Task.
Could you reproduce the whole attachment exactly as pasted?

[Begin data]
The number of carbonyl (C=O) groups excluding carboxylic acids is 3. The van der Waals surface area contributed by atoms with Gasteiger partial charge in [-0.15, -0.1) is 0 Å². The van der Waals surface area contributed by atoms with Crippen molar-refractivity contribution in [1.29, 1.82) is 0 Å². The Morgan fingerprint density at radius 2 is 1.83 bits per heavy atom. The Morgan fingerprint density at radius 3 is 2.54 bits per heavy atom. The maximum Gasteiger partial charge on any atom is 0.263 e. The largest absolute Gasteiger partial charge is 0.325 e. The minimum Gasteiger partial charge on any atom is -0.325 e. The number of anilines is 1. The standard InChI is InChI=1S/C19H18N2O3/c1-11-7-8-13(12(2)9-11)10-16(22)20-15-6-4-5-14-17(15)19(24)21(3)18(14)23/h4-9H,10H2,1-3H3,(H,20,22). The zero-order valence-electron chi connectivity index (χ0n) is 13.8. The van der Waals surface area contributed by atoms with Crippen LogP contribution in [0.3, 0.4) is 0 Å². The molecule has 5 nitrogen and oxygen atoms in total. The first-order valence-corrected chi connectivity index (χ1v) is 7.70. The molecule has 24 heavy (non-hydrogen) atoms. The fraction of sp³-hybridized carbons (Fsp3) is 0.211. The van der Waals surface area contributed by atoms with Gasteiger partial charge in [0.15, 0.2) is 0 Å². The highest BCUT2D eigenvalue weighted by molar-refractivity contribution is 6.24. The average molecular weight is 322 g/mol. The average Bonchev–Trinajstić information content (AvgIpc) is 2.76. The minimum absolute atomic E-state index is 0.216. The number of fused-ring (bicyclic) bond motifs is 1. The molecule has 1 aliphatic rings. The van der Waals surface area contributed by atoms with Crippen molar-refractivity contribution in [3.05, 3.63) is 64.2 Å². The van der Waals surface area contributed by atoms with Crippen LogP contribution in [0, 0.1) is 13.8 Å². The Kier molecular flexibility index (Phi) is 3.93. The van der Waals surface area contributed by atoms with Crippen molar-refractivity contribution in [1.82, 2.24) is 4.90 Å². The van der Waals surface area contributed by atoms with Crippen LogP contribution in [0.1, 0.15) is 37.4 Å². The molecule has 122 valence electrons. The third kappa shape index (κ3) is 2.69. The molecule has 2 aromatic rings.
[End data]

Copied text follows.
The number of carbonyl (C=O) groups excluding carboxylic acids is 3. The van der Waals surface area contributed by atoms with Gasteiger partial charge in [-0.15, -0.1) is 0 Å². The van der Waals surface area contributed by atoms with Crippen molar-refractivity contribution in [1.29, 1.82) is 0 Å². The Morgan fingerprint density at radius 2 is 1.83 bits per heavy atom. The Morgan fingerprint density at radius 3 is 2.54 bits per heavy atom. The maximum Gasteiger partial charge on any atom is 0.263 e. The largest absolute Gasteiger partial charge is 0.325 e. The minimum Gasteiger partial charge on any atom is -0.325 e. The number of anilines is 1. The standard InChI is InChI=1S/C19H18N2O3/c1-11-7-8-13(12(2)9-11)10-16(22)20-15-6-4-5-14-17(15)19(24)21(3)18(14)23/h4-9H,10H2,1-3H3,(H,20,22). The zero-order valence-electron chi connectivity index (χ0n) is 13.8. The van der Waals surface area contributed by atoms with Crippen LogP contribution in [0.3, 0.4) is 0 Å². The molecule has 5 nitrogen and oxygen atoms in total. The first-order valence-corrected chi connectivity index (χ1v) is 7.70. The molecule has 24 heavy (non-hydrogen) atoms. The fraction of sp³-hybridized carbons (Fsp3) is 0.211. The van der Waals surface area contributed by atoms with Gasteiger partial charge in [0.15, 0.2) is 0 Å². The highest BCUT2D eigenvalue weighted by molar-refractivity contribution is 6.24. The average molecular weight is 322 g/mol. The average Bonchev–Trinajstić information content (AvgIpc) is 2.76. The minimum absolute atomic E-state index is 0.216. The number of fused-ring (bicyclic) bond motifs is 1. The molecule has 1 aliphatic rings. The van der Waals surface area contributed by atoms with Crippen molar-refractivity contribution in [3.05, 3.63) is 64.2 Å². The van der Waals surface area contributed by atoms with Crippen LogP contribution in [0, 0.1) is 13.8 Å². The Kier molecular flexibility index (Phi) is 3.93. The van der Waals surface area contributed by atoms with Crippen molar-refractivity contribution in [1.82, 2.24) is 4.90 Å². The van der Waals surface area contributed by atoms with Crippen LogP contribution in [0.1, 0.15) is 37.4 Å². The molecule has 122 valence electrons. The third kappa shape index (κ3) is 2.69. The molecule has 2 aromatic rings.